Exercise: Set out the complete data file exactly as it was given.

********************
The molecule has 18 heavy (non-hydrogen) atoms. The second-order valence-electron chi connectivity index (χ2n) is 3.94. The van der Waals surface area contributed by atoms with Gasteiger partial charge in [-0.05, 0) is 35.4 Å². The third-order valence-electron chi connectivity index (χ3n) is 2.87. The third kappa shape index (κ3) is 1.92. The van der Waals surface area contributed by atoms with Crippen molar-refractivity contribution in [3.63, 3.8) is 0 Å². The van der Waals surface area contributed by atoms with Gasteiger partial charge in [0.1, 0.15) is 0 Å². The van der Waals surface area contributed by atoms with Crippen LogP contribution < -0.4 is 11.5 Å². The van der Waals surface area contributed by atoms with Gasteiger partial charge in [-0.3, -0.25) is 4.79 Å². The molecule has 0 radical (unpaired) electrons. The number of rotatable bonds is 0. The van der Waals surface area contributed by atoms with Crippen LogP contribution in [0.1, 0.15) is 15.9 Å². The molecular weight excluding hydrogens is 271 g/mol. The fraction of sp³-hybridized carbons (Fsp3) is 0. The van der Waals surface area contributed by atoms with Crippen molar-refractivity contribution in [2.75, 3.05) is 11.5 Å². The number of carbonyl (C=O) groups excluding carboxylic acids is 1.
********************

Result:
The molecule has 18 heavy (non-hydrogen) atoms. The second-order valence-electron chi connectivity index (χ2n) is 3.94. The van der Waals surface area contributed by atoms with Gasteiger partial charge in [-0.05, 0) is 35.4 Å². The third-order valence-electron chi connectivity index (χ3n) is 2.87. The third kappa shape index (κ3) is 1.92. The van der Waals surface area contributed by atoms with Crippen molar-refractivity contribution in [3.63, 3.8) is 0 Å². The van der Waals surface area contributed by atoms with Gasteiger partial charge in [0.1, 0.15) is 0 Å². The van der Waals surface area contributed by atoms with Crippen LogP contribution < -0.4 is 11.5 Å². The van der Waals surface area contributed by atoms with Gasteiger partial charge in [-0.3, -0.25) is 4.79 Å². The molecule has 0 radical (unpaired) electrons. The number of rotatable bonds is 0. The van der Waals surface area contributed by atoms with Crippen LogP contribution in [0.1, 0.15) is 15.9 Å². The molecular weight excluding hydrogens is 271 g/mol. The fraction of sp³-hybridized carbons (Fsp3) is 0. The van der Waals surface area contributed by atoms with Crippen molar-refractivity contribution in [2.75, 3.05) is 11.5 Å². The number of carbonyl (C=O) groups excluding carboxylic acids is 1.